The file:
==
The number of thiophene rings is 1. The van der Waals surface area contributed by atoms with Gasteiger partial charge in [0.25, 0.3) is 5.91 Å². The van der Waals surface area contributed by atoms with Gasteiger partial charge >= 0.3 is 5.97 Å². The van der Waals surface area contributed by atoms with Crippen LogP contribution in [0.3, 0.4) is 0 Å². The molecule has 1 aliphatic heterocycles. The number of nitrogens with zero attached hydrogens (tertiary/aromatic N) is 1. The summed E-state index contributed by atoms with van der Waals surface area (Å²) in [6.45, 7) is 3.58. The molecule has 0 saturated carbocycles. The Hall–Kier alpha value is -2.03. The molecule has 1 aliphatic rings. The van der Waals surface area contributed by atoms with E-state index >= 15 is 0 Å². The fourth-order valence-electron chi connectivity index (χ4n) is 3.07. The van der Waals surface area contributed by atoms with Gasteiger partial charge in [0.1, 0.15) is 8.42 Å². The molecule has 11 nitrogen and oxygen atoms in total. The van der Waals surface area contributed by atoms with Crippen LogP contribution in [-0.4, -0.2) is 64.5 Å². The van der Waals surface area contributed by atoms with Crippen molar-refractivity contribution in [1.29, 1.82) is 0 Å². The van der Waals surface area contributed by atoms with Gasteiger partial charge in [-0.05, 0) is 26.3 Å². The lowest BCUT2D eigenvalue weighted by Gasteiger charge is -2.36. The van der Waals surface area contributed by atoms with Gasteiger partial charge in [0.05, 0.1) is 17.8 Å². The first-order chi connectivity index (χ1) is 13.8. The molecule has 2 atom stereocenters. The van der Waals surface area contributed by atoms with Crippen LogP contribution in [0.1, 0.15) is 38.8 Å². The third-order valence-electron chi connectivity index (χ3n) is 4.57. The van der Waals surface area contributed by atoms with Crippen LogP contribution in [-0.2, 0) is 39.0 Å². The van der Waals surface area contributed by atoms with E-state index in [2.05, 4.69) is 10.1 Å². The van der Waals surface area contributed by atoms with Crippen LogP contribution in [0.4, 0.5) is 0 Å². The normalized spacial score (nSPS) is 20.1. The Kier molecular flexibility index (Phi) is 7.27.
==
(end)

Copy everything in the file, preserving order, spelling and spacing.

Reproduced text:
The number of thiophene rings is 1. The van der Waals surface area contributed by atoms with Gasteiger partial charge in [0.25, 0.3) is 5.91 Å². The van der Waals surface area contributed by atoms with Gasteiger partial charge >= 0.3 is 5.97 Å². The van der Waals surface area contributed by atoms with Crippen LogP contribution in [0.3, 0.4) is 0 Å². The molecule has 1 aliphatic heterocycles. The number of nitrogens with zero attached hydrogens (tertiary/aromatic N) is 1. The summed E-state index contributed by atoms with van der Waals surface area (Å²) in [6.45, 7) is 3.58. The molecule has 0 saturated carbocycles. The Hall–Kier alpha value is -2.03. The molecule has 1 aliphatic rings. The van der Waals surface area contributed by atoms with E-state index >= 15 is 0 Å². The fourth-order valence-electron chi connectivity index (χ4n) is 3.07. The van der Waals surface area contributed by atoms with Gasteiger partial charge in [0.1, 0.15) is 8.42 Å². The molecule has 11 nitrogen and oxygen atoms in total. The van der Waals surface area contributed by atoms with Crippen LogP contribution in [-0.4, -0.2) is 64.5 Å². The van der Waals surface area contributed by atoms with Crippen molar-refractivity contribution in [1.29, 1.82) is 0 Å². The van der Waals surface area contributed by atoms with Gasteiger partial charge in [-0.05, 0) is 26.3 Å². The lowest BCUT2D eigenvalue weighted by Gasteiger charge is -2.36. The van der Waals surface area contributed by atoms with Gasteiger partial charge in [0.05, 0.1) is 17.8 Å². The first-order chi connectivity index (χ1) is 13.8. The molecule has 2 atom stereocenters. The van der Waals surface area contributed by atoms with Crippen LogP contribution in [0.1, 0.15) is 38.8 Å². The third-order valence-electron chi connectivity index (χ3n) is 4.57. The van der Waals surface area contributed by atoms with Crippen LogP contribution in [-0.2, 0) is 39.0 Å². The van der Waals surface area contributed by atoms with E-state index in [2.05, 4.69) is 10.1 Å². The van der Waals surface area contributed by atoms with Crippen LogP contribution in [0.4, 0.5) is 0 Å². The normalized spacial score (nSPS) is 20.1. The Kier molecular flexibility index (Phi) is 7.27.